Statistics is the study of the collection, organization, analysis, and interpretation of data. Statistics comprise statistical data.
The basic structure of statistical data is a multidimensional table (also called a data cube) [SDMX], i.e., a set of observed values organized along a group of dimensions, together with associated metadata. We refer to aggregated statistical data as "macro-data" and unaggregated statistical data as "micro-data".
Statistical data can be collected in a dataset, typically published and maintained by an organization [SDMX]. The dataset contains metadata, e.g., about the time of collection and publication or about the maintaining and publishing organization.
Source data is data from data stores such as relational databases or spreadsheets that acts as a source for the Linked Data publishing process.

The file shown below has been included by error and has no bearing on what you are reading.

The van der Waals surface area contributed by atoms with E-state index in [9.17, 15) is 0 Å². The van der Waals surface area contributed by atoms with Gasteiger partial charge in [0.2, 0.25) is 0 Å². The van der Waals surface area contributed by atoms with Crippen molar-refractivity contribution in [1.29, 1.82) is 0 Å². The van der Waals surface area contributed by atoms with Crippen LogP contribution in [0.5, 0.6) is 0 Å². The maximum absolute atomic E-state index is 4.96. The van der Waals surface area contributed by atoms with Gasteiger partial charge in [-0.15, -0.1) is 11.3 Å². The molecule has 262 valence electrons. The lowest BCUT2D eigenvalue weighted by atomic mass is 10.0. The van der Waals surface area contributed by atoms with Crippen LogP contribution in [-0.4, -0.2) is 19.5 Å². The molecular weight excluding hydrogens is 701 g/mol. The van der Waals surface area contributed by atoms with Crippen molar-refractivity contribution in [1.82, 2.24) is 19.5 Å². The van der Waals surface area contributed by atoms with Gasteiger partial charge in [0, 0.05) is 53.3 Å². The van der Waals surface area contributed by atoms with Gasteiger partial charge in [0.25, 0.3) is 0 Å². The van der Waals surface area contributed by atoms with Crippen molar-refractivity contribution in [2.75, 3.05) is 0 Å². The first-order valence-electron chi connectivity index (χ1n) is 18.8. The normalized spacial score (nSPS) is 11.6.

Metadata about statistics defines the data structure and gives contextual information about the statistics.
A format is machine-readable if it is amenable to automated processing by a machine, as opposed to presentation to a human user.
A publisher is a person or organization that exposes source data as Linked Data on the Web.
A consumer is a person or agent that uses Linked Data from the Web.
A registry allows a publisher to announce that data or metadata exists and to add information about how to obtain that data [SDMX 2.1].
This section presents scenarios that are enabled by the existence of a standard vocabulary for the representation of statistics as Linked Data.
(Use case taken from SDMX Web Dissemination Use Case [SDMX 2.1])